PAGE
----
Establish additional positions overseas (Business Development Managers) to support defence exports

December 2018 Not yet completed

The first two of eight Business Development Manager roles commenced on 1 April 2019.310F

As at 17 August 2020, recruitment for the final role was in progress.

Note a: Australian Government, 2018–19 Defence Industry and Innovation Programs Annual Report, 8 July 2020, p. 5. Note b: On 16 July 2020, the Australian government renewed the engagement with the advocate for 12 months, with an option to extend by a further 12 months.312F Note c: Australian Military Sales produces the Australian Military Sales Catalogue and manages government-to-

government-sales. Defence records indicate that government-to-government sales totalled $256,299,973 for the period 2015–2020, as at 1 July 2020. Note d: In April 2020, Defence reported to the Minister that this initiative was ‘in progress’, rather than ‘complete’. Source: Department of Defence, Defence Export Strategy, 2018, p. 76; ANAO analysis of Defence data.

3.14 In summary, of the eight phase one key milestones, Defence has delivered two initiatives on time, delivered three initiatives between five days and six months late, and not yet completed two initiatives.

3.15 Defence advised the ANAO that phase one implementation delays can be attributed to delays in meeting staffing requirements, with key export office personnel not in place until

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March 2018, and subsequent challenges filling export office positions, with only five of ten new export office positions filled by May 2018.317F73F74318F

Appointment of the Australian Defence Export Advocate

3.16 Defence provided advice and worked closely with the Defence Industry Minister’s office to shortlist candidates for the role of Australian Defence Export Advocate.319F On 5 April 2018, Defence sought the Minister’s agreement to the appointment of the advocate.320F74F75321F There is no documented ministerial approval. The brief was returned with an annotation, dated 5 April 2018, that this and two related Defence recommendations were: ‘Agreed to in MO [Minister’s Office]’.75F76322F

3.

17 The advocate’s appointment was conducted as a limited tender procurement under exemption 14 of the Commonwealth Procurement Rules (CPRs) — contract for labour hire.323F76F77 Defence approval documents state that the advocate is expected to achieve value for money by providing high level advocacy in line with international best practice and the Government’s defence industry policy.324F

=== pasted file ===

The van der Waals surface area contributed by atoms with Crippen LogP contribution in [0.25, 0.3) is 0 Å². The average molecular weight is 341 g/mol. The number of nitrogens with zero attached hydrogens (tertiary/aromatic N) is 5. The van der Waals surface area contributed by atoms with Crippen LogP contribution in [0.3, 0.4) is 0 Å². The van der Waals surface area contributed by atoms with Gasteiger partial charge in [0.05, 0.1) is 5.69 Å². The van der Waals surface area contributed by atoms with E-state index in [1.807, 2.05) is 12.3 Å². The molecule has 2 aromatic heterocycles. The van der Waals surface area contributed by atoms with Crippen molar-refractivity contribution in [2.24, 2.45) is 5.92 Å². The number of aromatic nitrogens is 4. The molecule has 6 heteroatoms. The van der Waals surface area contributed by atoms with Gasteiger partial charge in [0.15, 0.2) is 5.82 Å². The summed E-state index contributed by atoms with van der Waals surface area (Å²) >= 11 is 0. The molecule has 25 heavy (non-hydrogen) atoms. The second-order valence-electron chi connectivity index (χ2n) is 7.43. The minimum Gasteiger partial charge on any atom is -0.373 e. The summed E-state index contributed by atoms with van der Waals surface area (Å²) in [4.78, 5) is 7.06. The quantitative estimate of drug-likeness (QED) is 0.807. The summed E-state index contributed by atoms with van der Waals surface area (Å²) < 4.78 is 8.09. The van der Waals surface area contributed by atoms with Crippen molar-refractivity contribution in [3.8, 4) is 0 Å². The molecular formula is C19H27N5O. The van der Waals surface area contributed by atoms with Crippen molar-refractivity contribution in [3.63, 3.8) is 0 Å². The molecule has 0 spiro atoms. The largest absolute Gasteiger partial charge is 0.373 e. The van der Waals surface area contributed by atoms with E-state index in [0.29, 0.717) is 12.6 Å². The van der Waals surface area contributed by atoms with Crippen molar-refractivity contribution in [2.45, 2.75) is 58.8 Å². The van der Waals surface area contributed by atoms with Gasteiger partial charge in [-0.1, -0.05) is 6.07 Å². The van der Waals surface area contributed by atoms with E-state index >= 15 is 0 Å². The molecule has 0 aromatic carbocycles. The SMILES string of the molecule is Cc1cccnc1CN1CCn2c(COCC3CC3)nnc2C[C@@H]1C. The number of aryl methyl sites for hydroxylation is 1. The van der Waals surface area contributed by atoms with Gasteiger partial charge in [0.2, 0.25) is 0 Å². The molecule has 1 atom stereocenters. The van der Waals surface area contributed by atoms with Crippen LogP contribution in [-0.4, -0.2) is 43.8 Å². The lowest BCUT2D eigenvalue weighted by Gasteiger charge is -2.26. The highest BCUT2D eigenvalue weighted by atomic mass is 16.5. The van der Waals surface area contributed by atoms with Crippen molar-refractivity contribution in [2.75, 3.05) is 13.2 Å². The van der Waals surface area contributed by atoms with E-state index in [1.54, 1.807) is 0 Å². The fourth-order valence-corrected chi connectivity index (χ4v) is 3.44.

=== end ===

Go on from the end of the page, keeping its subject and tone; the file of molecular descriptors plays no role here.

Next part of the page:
3.18 On 7 June 2018, Defence reported the contract on Austender, 21 days after the Commonwealth Procurement Rules reporting requirement.77F78325F

3.19 Defence signed a contract with the advocate for a two-year term. This is a contract based on a daily rate of $3,000, with an expectation that up to 180 days would be worked each year.78F79326F On this basis, the commitment approval for the total contract value was $1,188,000 or $594,000 per year.327F As at 29 February 2020, total contract payments (including reimbursement for expenses) received by the advocate over two years was $317,928.22328F.329F79F80330F Defence’s Austender reporting on the contract shows that Defence reported on 7 June 2018 that the contract value was $150,000 (including GST) over two years.331F This amount was varied to $240,000 on 7 March 2019, to $320,000 on 23 December 2019, to $580,000 on 12 May 2020 and to $1,130,000 on 3 June 2020.332F Defence advised the ANAO that its reporting was based on an estimation of what would be spent.333F Department of Finance advice to the ANAO is that contract values reported on AusTender should be the maximum contract value, excluding extension amounts.334F

74 The export office structure, approved by the Defence Committee in November 2017, involved establishing an additional 10 positions and consolidating existing positions within Defence that supported defence exports. 75 Defence also asked the Minister to note that another candidate had been approached as a second advocate, based on the suggestion from the Minister that two advocates could be engaged. 76 The Hon David Johnston was appointed to the role. 77 Procurements of these services are exempt from the rules of Division 2 of the CPRs, which provide that a

relevant entity must only conduct a procurement at or above the relevant procurement threshold through limited tender in defined circumstances, such as: reasons of extreme urgency brought about by unforeseen events; exceptionally advantageous conditions that arise only in the very short term; or when the services can only be supplied by a particular business and there is no reasonable alternative or substitute. Nonetheless, achieving value for money remains the core rule of the CPRs and officials responsible for a procurement must be satisfied, after reasonable enquires, that the procurement achieves a value for money outcome. 78 Department of Finance, Commonwealth Procurement Rules, 1 March 2017. Paragraph 7.16 states that:

‘Relevant entities must report contracts and amendments on AusTender within 42 days of entering into (or amending) a contract if they are valued at or above the reporting threshold.’ 79 This was considered by Defence to be appropriate for the advocate’s skills, experience and knowledge and within its standard rates for expert engagements. 80 As discussed in paragraph 1.20, Defence advised the ANAO that the advocate has had a reduced schedule in